I recently collected some survey data where people made a series of judgments about others' actions and their willingness to make some choice about that action.
Looking at the zero-order correlations, I see that some of the judgments are significantly correlated with the choices of the participant, whereas some others are not.
I am concerned that actual relationships may be hiding between the uncorrelated judgments and choices. Let me give a generalized example.
Imagine Predictor A and B are correlated with DV X, but Predictor C is not correlated with DV X. I was thinking that there could actually be a relationship between C and X, but that C may be negatively correlated with A or B resulting in a zero-order correlation between X and C coming out as a wash (and therefore not looking significant).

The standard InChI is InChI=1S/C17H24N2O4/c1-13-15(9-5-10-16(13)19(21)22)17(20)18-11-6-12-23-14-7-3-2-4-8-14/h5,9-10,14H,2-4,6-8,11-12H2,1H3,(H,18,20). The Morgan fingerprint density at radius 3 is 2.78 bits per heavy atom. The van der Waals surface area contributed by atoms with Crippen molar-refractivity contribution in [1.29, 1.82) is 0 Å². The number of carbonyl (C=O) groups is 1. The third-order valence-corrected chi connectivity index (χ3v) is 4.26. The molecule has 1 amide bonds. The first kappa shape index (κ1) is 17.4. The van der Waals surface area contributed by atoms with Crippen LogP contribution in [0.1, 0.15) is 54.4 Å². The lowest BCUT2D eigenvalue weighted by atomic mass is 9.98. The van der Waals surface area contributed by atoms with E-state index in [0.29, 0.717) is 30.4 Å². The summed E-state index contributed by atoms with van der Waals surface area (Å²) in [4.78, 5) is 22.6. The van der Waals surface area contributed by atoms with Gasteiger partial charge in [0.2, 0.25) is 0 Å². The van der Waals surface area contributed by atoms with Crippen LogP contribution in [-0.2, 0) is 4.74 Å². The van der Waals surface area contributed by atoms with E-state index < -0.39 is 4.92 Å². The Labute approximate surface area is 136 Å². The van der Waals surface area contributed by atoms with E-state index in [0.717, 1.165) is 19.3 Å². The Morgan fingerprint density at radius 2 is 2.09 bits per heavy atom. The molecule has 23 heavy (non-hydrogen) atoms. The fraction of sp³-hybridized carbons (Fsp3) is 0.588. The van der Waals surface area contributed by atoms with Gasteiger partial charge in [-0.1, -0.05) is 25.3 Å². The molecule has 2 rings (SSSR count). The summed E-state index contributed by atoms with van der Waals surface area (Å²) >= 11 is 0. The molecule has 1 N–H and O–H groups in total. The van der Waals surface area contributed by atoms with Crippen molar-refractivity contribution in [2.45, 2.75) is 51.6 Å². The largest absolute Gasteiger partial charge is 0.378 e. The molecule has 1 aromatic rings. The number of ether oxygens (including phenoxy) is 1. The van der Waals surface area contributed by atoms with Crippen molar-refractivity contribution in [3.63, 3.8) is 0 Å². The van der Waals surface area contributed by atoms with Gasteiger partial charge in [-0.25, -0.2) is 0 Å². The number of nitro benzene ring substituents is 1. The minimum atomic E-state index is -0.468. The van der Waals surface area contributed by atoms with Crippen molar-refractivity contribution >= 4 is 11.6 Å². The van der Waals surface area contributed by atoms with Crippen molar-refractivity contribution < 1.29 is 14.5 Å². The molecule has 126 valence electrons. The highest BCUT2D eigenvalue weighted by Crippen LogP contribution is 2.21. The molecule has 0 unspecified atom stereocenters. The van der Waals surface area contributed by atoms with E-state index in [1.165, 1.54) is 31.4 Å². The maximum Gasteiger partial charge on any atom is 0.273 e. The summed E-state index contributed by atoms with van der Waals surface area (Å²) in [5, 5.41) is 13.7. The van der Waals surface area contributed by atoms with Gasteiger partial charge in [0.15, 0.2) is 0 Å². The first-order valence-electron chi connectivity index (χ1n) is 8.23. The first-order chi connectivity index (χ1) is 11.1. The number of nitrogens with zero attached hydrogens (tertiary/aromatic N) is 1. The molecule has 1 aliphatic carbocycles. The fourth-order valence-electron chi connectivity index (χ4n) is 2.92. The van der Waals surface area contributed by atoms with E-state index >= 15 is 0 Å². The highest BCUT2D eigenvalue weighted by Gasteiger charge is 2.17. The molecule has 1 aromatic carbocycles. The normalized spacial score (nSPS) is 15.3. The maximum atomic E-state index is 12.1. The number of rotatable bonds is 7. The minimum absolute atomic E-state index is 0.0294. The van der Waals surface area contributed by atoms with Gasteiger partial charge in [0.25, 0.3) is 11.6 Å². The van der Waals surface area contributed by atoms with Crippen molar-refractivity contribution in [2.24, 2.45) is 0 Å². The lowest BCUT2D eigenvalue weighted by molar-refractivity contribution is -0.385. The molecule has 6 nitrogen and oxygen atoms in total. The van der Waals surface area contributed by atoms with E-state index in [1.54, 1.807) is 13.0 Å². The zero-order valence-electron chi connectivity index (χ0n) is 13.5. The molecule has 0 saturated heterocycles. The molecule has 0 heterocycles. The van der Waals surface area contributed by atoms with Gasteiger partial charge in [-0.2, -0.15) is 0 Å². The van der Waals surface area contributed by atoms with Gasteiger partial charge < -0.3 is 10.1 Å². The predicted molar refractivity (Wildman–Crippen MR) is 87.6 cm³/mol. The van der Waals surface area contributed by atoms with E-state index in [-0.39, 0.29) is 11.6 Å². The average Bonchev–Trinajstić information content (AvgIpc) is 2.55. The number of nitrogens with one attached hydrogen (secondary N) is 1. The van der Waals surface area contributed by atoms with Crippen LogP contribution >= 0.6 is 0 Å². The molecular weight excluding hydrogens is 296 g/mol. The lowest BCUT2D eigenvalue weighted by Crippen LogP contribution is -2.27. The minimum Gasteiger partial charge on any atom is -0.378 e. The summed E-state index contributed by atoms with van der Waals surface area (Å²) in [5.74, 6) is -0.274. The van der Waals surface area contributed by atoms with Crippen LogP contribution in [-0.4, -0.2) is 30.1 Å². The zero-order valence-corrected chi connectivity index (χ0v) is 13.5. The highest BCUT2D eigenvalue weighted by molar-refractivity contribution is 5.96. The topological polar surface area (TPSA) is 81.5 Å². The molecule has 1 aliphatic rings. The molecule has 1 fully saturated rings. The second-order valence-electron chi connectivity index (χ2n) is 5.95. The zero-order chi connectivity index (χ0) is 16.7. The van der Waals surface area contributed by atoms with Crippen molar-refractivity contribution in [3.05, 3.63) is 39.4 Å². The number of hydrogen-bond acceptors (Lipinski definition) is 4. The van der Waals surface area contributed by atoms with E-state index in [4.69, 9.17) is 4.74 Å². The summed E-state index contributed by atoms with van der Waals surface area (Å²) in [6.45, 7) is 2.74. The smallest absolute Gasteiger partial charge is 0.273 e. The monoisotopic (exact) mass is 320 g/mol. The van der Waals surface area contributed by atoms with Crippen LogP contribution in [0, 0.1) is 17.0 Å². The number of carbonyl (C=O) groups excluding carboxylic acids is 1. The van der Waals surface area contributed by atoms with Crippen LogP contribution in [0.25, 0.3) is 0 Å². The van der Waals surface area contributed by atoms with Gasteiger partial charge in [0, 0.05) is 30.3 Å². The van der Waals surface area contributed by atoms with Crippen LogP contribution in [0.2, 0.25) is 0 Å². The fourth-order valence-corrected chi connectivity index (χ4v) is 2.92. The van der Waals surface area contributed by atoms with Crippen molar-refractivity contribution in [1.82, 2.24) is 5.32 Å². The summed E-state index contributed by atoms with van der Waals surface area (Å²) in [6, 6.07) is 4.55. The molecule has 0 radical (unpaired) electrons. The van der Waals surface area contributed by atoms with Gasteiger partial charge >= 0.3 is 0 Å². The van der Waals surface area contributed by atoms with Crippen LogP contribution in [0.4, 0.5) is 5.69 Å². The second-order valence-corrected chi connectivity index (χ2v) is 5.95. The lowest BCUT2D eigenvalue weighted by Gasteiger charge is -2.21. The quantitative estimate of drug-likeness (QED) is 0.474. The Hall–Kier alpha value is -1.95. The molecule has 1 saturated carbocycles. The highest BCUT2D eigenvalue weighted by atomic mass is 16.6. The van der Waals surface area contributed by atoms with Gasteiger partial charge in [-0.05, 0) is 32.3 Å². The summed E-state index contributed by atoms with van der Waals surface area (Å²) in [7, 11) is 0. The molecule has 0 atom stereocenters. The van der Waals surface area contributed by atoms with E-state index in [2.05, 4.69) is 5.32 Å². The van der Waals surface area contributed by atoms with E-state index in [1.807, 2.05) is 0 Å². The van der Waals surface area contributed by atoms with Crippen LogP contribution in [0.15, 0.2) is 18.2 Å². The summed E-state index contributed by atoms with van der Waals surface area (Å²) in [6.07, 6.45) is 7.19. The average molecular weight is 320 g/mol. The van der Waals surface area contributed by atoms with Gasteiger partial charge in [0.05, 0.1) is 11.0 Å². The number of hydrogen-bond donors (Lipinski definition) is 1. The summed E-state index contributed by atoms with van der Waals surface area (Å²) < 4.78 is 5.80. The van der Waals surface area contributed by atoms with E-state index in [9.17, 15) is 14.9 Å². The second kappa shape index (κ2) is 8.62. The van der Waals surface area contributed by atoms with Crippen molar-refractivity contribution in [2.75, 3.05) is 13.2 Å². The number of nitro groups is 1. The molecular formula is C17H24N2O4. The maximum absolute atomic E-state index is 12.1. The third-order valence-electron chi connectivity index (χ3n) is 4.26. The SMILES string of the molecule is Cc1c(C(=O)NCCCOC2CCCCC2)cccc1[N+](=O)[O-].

I imagine I should be able to test for this using regression, but I am not quite sure on the exact procedure. Would simply putting all A, B, and C predicting X in a regression showing that C remains insignificant be sufficient so show that it is not due to this inverse correlation?
Thank you very much for your suggestions.